Rattle Those Pots and Pans

Thirty two years ago, when I embarked on my “learn to cook” adventure, I bought a set of pots and pans. They were RevereWare, a set of 12 (1-, 2-, and 3-quart saucepans; 8- and 10-inch frying pans; a 5-quart Dutch oven; and a 8-quart stockpot) with copper bottoms. I had a choice of plain stainless or copper, and I chose the latter because I thought they looked better. Little did I know how much trouble those copper bottoms would cause. They were thin enough to make no significant addition to the pots’ heat retention, but required constant cleaning.

I kept those pots shiny for years; I learned the discipline of caring for one’s tools, which I continue to do to this day. I let the bottoms oxidize because most of the pots were backups, replaced by better made, heavier pots from Calphalon and All-Clad. The frying pans died horrible deaths at the hands of former housemates who left them empty on stove burners one time too often.

All-Clad pans are as good as cookware gets, but they are also hideously expensive.I made few judicious purchases – 3-quart saucepan, 12-inch skillet, 14-inch sauté pan – and kept my eyes open for a good deal on replacements for the RevereWare. After reading about a cookware comparison on Serious Eats, and then seeing the same recommendation in Cook’s Illustrated, I finally bought a new set of Tramontina pots, seen above.

They’re heavier and thicker-walled than my old pots, easier to clean, and perform better on the stovetop. The saucepans are 2- and 3-quart, the skillets are 8- and 10-inch, and the Dutch oven holds 5 quarts. The only downside was having to bite the bullet and purchase then from Wal-Mart, the exclusive distributor for Tramontina cookware.

Lest you think I’ve given up on copper pots, I recently received a few pieces from a family friend who was remodeling her kitchen. I guess her copper ware was decorative instead of functional, but before she simply tossed the pots in the trash, my mother suggested giving them to me.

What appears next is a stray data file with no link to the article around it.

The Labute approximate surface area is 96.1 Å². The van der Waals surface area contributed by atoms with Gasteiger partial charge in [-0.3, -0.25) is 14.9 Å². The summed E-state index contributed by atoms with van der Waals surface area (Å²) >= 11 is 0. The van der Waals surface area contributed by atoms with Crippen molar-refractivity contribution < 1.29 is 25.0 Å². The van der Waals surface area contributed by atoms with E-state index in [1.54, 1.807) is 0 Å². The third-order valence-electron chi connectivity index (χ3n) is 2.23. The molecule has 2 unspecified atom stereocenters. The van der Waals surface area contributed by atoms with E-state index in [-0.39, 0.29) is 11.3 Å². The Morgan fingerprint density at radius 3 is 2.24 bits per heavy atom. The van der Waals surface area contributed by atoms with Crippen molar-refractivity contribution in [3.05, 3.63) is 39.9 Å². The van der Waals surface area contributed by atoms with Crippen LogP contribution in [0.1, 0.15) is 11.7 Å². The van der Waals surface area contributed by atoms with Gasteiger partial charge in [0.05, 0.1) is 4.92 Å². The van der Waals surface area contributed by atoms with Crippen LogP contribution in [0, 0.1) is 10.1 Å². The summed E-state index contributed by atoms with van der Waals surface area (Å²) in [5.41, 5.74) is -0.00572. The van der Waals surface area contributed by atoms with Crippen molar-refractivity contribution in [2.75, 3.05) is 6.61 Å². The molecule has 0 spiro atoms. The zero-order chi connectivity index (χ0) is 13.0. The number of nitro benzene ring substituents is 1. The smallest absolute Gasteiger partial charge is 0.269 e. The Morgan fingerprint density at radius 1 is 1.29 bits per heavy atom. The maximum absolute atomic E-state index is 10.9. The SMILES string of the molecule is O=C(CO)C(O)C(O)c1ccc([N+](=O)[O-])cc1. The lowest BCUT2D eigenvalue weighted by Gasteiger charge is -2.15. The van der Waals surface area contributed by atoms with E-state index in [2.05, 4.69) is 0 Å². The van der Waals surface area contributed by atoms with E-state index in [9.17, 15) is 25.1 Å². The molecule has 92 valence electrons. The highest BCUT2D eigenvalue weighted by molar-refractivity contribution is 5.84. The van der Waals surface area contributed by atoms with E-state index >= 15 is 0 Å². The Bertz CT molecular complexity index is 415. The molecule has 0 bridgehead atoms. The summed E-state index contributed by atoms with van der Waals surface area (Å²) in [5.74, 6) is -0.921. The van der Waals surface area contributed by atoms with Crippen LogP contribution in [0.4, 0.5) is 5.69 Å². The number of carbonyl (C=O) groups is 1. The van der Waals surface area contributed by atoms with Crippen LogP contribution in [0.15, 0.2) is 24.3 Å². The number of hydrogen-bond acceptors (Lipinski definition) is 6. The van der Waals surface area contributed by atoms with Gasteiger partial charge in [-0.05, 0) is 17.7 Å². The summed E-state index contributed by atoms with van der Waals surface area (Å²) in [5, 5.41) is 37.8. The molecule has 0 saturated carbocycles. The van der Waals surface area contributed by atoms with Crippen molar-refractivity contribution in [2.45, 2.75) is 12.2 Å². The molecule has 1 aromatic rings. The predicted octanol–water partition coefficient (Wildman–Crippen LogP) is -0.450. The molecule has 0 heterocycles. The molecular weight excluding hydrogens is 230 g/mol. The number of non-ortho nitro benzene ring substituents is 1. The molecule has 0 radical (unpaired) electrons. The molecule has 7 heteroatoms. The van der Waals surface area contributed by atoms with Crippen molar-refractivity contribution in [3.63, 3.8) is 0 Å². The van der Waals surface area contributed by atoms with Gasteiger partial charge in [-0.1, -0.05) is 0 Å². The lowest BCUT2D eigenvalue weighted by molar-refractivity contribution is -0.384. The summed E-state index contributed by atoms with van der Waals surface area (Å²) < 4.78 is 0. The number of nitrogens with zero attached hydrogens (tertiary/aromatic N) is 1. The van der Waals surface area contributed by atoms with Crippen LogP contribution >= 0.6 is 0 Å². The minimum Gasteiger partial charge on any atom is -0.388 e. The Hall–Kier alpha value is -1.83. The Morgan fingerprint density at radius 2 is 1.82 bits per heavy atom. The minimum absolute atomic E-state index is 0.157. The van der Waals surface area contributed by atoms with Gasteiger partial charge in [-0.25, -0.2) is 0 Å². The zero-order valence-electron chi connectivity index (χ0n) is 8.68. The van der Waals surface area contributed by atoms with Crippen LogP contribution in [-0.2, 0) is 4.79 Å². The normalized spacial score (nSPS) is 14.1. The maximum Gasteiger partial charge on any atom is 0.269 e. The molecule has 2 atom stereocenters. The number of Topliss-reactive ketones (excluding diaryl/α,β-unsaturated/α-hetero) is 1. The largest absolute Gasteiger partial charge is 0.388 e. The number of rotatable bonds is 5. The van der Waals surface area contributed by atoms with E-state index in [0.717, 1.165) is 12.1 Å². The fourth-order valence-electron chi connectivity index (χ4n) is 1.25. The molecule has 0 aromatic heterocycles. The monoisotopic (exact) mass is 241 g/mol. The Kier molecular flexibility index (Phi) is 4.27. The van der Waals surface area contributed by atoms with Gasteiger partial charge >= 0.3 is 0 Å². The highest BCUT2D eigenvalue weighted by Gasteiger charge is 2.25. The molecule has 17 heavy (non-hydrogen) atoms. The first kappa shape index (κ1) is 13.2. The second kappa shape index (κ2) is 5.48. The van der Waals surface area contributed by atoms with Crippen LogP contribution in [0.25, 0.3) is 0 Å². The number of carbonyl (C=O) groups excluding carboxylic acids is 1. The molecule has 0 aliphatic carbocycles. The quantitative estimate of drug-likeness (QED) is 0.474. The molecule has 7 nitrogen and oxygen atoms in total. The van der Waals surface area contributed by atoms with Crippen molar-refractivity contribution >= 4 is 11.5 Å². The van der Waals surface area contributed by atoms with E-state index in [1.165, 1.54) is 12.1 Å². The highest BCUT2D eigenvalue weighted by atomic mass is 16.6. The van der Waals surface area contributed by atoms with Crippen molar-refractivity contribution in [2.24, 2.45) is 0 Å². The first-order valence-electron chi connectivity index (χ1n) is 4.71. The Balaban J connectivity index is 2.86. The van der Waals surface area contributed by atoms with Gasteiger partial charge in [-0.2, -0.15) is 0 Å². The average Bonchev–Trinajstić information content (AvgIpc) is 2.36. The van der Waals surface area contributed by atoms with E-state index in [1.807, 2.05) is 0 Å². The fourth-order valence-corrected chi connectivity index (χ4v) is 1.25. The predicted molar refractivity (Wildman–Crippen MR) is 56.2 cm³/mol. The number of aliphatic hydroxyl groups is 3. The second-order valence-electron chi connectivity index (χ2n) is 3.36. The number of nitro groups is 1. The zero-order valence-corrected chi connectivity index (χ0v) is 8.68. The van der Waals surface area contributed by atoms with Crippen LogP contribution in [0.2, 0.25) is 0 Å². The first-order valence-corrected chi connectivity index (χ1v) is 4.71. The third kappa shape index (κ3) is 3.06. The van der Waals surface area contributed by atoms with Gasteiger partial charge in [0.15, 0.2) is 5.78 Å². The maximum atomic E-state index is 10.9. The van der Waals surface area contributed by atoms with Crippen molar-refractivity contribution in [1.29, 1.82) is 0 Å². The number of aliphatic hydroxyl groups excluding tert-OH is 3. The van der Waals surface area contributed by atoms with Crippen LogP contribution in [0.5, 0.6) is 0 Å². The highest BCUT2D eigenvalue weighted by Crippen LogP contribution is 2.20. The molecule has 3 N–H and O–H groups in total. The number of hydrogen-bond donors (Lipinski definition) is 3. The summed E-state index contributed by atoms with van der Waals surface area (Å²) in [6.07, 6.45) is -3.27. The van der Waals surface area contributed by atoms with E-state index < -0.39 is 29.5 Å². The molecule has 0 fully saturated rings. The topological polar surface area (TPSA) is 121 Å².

The oval dish, frypan, and small sautée pan are new, the larger covered sauté pan is an older French import –  a clearance sale find than cost me all of 20 bucks. So now I have even more copper to polish, but the pans are a joy to cook with.

As for the RevereWare, it’s been boxed up and put into storage. Someday He Who Will Not Be Ignored will head off to college, and he may very well begin his own cooking lessons with my pots.

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5 Responses to Rattle Those Pots and Pans

  1. funder says:

    Interesting, thanks! I had Serious Eats in my reader for a while but dropped it – too much stuff I personally don’t care about to make up for the few (but excellent) articles I did. I’m a heathen, I know!

  2. winenegress says:

    I still have 2 Revere Ware fry pans and a saucepan and the bottoms are filthy. Also have some BBB Calphalon knockoffs. I will not buy new cookware until I have access to a decent stove.

  3. Sorcyress says:

    This is amusing me as I got my very first Calphalon pan the other day –it’s a big ol’ braising pan that someone was giving away on their doorstep for free. Now I need to find recipes that involve braising things.


  4. Peter says:

    I still have one Revere Ware saucepan that I bought when I moved to Chicago for grad school. Most of the rest fo what we have is the All-Clad set we registered for and various flea market finds (cast iron, etc.) Good on you for saving yours for the next generation.

    • David says:

      Had I known about All-Clad earlier, it would have been in the wedding registry. As it stands, I have three pieces: 14-inch sauté, 3-quart saucepan, and 2-cup saucepan.

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